The need for feed: Part 2

Others in the audience pointed out that this mechanism has had some flaws in states like Pennsylvania, and even in New Jersey.

There is some legislation on the horizon that would address such issues. It’s potentially called the States’ Rights Clean Energy Bill, said Craig Lewis, Executive Director, Clean Coalition.

“It’s a one-page bill changing one line of Public Utility Regulatory Policies Act. It allows some flexibility for states to put the price of solar energy where it needs to be,” he said.

“Why do we, as Americans, have to make everything so complicated?” Geesman said. “It’s not complicated.”

People in the U.S. are paying 20 percent more for solar than people in Germany.

“Why don’t we simply adopt the German tariffs, and not get rid of what we already have?” he said.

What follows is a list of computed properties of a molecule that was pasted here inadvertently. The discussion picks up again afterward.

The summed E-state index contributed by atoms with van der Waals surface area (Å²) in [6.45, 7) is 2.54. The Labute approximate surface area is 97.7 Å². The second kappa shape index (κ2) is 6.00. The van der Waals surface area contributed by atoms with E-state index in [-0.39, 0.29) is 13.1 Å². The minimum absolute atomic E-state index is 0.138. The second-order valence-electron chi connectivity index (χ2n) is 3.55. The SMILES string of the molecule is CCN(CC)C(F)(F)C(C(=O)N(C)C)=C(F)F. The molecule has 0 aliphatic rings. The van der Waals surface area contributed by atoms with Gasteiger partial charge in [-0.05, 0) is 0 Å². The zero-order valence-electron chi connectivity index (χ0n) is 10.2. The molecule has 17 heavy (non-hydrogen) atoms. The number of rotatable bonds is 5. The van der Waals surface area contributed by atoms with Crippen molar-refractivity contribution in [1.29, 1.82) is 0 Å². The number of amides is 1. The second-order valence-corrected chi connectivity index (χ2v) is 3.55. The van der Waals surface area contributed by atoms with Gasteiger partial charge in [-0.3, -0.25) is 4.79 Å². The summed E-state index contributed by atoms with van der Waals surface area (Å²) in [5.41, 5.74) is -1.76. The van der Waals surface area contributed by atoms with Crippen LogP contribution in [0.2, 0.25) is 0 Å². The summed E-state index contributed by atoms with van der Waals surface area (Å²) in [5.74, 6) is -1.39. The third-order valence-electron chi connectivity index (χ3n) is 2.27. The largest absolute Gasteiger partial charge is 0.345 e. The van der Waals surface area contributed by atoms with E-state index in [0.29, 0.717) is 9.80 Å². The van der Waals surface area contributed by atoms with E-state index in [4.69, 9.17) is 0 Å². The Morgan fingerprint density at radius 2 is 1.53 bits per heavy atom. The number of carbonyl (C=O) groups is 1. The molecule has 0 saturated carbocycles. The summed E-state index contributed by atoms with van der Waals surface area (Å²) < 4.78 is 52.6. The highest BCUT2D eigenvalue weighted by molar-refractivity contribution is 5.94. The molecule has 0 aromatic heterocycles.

There’s also an issue of popularizing solar among more homeowners in the U.S., and for that matter—everywhere.

“Far too few people [consider a] system on their rooftop for their investment purposes,” said Weber. “It’s a 20-year guaranteed return.”

In Germany that’s fostered by banks, which consider photovoltaics as an asset class, lowering the cost of interest rates to support such development, something that U.S. banks aren’t doing.

SEIA is working to support a bank that would address that, a clean energy development bank, Resch said.

“It would service all markets from utility-scale, almost to residential,” he said.

Such a mechanism taken to the residential market could help more homeowners go solar, Geesman said.

“A clean [energy] market looking at the credit strength of a utility versus a homeowner,” he said. In such an environment, banks would be able to offer lower interest-rate financing based on the security of the utility’s revenue stream, rather the homeowner’s credit rating.

Basically, it’s a complex issue that can’t be remedied in one meeting. However, Resch encouraged the audience to remember that the first step to change is getting involved and staying involved.

Pictured: Resch speaking at the 2011 PV America expo in Philadelphia.